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Purdue/Cornell airborne study finds unexpected levels of methane from shale gas pads in drilling stage

16 April 2014

High levels of the greenhouse gas methane were found above shale gas wells at a point in production (i.e., drilling) not thought to be an important emissions source, according to a study jointly led by Purdue and Cornell universities. The study, which is one of only a few to use an approach that measures methane gas levels in the air above wells, identified seven individual well pads with high emission levels and established their stage in the shale-gas development process. The high-emitting wells made up less than 1% of the total number of wells in the area and were all found to be in the drilling stage, a preproduction stage not previously associated with significant emissions.

Despite their low numbers, the emissions from these well pads accounted for 4–30% of the observed regional flux. A paper detailing the results is published in the Proceedings of the National Academy of Sciences.

We identified a significant regional flux of methane over a large area of shale gas wells in southwestern Pennsylvania in the Marcellus formation and further identified several pads with high methane emissions. These shale gas pads were identified as in the drilling process, a preproduction stage not previously associated with high methane emissions. This work emphasizes the need for top-down identification and component level and event driven measurements of methane leaks to properly inventory the combined methane emissions of natural gas extraction and combustion to better define the impacts of our nation’s increasing reliance on natural gas to meet our energy needs.

—Caulton et al.

Paul Shepson, a professor of chemistry and earth atmospheric and planetary sciences at Purdue, co-led the study with Jed Sparks, a professor of ecology and evolutionary biology at Cornell.

These findings present a possible weakness in the current methods to inventory methane emissions and the top-down approach clearly represents an important complementary method that could be added to better define the impacts of shale gas development. This small fraction of the total number of wells was contributing a much larger large portion of the total emissions in the area, and the emissions for this stage were not represented in the current inventories.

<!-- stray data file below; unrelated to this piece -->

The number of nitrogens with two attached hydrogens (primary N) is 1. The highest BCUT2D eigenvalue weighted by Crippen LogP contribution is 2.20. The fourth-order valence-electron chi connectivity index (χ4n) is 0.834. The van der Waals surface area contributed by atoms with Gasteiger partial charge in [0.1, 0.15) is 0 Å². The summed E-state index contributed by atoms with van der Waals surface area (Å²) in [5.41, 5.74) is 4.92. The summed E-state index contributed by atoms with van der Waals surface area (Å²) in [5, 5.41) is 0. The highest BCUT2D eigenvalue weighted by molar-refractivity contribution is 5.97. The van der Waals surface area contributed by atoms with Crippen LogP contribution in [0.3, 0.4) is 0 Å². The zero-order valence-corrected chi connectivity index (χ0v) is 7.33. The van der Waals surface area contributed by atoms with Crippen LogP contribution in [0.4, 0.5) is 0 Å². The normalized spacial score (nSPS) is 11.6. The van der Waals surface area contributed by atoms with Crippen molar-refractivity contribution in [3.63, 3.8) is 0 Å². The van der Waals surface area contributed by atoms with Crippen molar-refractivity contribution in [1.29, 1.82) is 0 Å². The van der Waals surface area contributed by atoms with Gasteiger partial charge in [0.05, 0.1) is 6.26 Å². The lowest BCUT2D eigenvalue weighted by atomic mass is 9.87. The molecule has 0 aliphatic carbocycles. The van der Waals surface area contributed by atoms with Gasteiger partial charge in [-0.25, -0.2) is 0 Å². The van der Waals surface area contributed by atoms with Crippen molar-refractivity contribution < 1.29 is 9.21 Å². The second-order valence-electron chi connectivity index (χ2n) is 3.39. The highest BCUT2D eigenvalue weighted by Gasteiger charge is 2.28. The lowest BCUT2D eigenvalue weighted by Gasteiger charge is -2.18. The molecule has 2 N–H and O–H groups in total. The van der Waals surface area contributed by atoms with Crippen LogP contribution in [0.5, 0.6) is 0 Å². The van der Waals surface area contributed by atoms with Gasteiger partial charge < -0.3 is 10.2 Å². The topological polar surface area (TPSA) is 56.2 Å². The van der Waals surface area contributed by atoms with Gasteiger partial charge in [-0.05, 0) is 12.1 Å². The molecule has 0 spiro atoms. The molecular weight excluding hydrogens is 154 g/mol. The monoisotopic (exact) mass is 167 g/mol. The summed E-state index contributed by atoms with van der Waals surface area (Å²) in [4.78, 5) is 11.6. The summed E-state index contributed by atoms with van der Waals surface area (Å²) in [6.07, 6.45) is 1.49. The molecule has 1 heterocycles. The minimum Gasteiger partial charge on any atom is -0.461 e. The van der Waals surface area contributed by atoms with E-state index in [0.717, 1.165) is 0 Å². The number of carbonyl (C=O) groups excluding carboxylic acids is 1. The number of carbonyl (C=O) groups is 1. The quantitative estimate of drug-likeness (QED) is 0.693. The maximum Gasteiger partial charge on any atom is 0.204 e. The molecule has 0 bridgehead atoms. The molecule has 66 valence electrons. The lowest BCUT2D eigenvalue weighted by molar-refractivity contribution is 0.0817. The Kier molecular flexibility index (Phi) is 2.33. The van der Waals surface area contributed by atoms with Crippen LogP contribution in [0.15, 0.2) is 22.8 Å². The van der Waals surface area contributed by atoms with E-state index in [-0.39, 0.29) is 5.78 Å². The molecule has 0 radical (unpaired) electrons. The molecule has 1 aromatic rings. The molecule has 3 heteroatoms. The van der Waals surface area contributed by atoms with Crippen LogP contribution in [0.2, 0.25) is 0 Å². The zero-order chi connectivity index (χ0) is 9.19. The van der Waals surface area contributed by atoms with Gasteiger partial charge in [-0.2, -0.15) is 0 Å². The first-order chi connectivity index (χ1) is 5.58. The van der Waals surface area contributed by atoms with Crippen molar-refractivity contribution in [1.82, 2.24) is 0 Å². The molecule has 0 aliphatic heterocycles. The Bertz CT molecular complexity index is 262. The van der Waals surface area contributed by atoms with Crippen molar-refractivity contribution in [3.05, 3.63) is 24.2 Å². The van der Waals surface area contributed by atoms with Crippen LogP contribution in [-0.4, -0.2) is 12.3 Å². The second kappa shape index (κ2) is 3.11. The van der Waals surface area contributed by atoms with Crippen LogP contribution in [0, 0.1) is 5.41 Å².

—Paul Shepson

The researchers flew above the Marcellus shale formation in southwestern Pennsylvania in the Purdue Airborne Laboratory for Atmospheric Research, a specially equipped airplane. The aircraft-based approach allowed researchers to identify plumes of methane gas from single well pads, groups of well pads and larger regional scales and to examine the production state of the wells.

It is particularly noteworthy that large emissions were measured for wells in the drilling phase, in some cases 100 to 1,000 times greater than the inventory estimates. This indicates that there are processes occurring —e.g. emissions from coal seams during the drilling process—that are not captured in the inventory development process. This is another example pointing to the idea that a large fraction of the total emissions is coming from a small fraction of shale gas production components that are in an anomalous condition.

—Paul Shepson

Bottom-up inventories have been produced from industry measurements of emissions from individual production, transmission and distribution components and then scaling up to create an estimate of emissions for the region. However, with thousands of wells, and a complex processing and transmission system associated with each shale basin, obtaining a representative data set is difficult, Shepson said.

The David R. Atkinson Center for a Sustainable Future at Cornell University funded this research.

Resources

  • Dana R. Caulton, Paul B. Shepson, Renee L. Santoro, Jed P. Sparks, Robert W. Howarth, Anthony R. Ingraffea, Maria O. L. Cambaliza, Colm Sweeney, Anna Karion, Kenneth J. Davis, Brian H. Stirm, Stephen A. Montzka, and Ben R. Miller (2014) “Toward a better understanding and quantification of methane emissions from shale gas development,” PNAS doi: 10.1073/pnas.1316546111

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